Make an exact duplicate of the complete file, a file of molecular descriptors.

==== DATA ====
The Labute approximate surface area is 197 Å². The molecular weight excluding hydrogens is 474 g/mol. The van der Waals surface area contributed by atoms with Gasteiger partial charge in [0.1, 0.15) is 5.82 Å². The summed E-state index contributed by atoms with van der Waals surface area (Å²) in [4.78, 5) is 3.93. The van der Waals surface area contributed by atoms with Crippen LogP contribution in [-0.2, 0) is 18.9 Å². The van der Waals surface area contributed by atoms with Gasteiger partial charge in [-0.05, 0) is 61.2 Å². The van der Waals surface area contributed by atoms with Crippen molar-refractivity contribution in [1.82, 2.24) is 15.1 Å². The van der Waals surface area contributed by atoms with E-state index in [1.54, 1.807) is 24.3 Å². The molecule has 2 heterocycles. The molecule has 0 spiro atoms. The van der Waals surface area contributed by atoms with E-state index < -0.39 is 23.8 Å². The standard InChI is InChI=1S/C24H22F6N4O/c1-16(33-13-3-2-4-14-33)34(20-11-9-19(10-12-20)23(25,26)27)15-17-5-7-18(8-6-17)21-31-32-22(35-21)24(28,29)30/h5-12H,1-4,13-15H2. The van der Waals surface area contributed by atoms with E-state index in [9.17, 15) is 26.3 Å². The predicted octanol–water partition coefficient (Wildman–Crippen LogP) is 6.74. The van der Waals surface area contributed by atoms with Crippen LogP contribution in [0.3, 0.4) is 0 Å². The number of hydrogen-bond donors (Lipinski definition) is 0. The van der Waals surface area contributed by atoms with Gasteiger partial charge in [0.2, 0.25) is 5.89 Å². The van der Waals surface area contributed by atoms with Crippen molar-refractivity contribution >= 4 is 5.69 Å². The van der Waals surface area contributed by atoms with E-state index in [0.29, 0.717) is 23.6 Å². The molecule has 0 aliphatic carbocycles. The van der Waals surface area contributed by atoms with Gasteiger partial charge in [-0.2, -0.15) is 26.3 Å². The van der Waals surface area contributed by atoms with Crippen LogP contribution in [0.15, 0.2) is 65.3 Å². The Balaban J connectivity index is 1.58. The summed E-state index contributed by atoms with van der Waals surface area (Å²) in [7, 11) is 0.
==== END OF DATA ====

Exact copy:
The Labute approximate surface area is 197 Å². The molecular weight excluding hydrogens is 474 g/mol. The van der Waals surface area contributed by atoms with Gasteiger partial charge in [0.1, 0.15) is 5.82 Å². The summed E-state index contributed by atoms with van der Waals surface area (Å²) in [4.78, 5) is 3.93. The van der Waals surface area contributed by atoms with Crippen LogP contribution in [-0.2, 0) is 18.9 Å². The van der Waals surface area contributed by atoms with Gasteiger partial charge in [-0.05, 0) is 61.2 Å². The van der Waals surface area contributed by atoms with Crippen molar-refractivity contribution in [1.82, 2.24) is 15.1 Å². The van der Waals surface area contributed by atoms with E-state index in [1.54, 1.807) is 24.3 Å². The molecule has 2 heterocycles. The molecule has 0 spiro atoms. The van der Waals surface area contributed by atoms with E-state index < -0.39 is 23.8 Å². The standard InChI is InChI=1S/C24H22F6N4O/c1-16(33-13-3-2-4-14-33)34(20-11-9-19(10-12-20)23(25,26)27)15-17-5-7-18(8-6-17)21-31-32-22(35-21)24(28,29)30/h5-12H,1-4,13-15H2. The van der Waals surface area contributed by atoms with E-state index in [9.17, 15) is 26.3 Å². The predicted octanol–water partition coefficient (Wildman–Crippen LogP) is 6.74. The van der Waals surface area contributed by atoms with Crippen LogP contribution in [0.3, 0.4) is 0 Å². The number of hydrogen-bond donors (Lipinski definition) is 0. The van der Waals surface area contributed by atoms with Gasteiger partial charge in [0.2, 0.25) is 5.89 Å². The van der Waals surface area contributed by atoms with Crippen molar-refractivity contribution >= 4 is 5.69 Å². The van der Waals surface area contributed by atoms with E-state index in [0.29, 0.717) is 23.6 Å². The molecule has 0 aliphatic carbocycles. The van der Waals surface area contributed by atoms with Gasteiger partial charge in [-0.2, -0.15) is 26.3 Å². The van der Waals surface area contributed by atoms with Crippen LogP contribution in [0.15, 0.2) is 65.3 Å². The Balaban J connectivity index is 1.58. The summed E-state index contributed by atoms with van der Waals surface area (Å²) in [7, 11) is 0.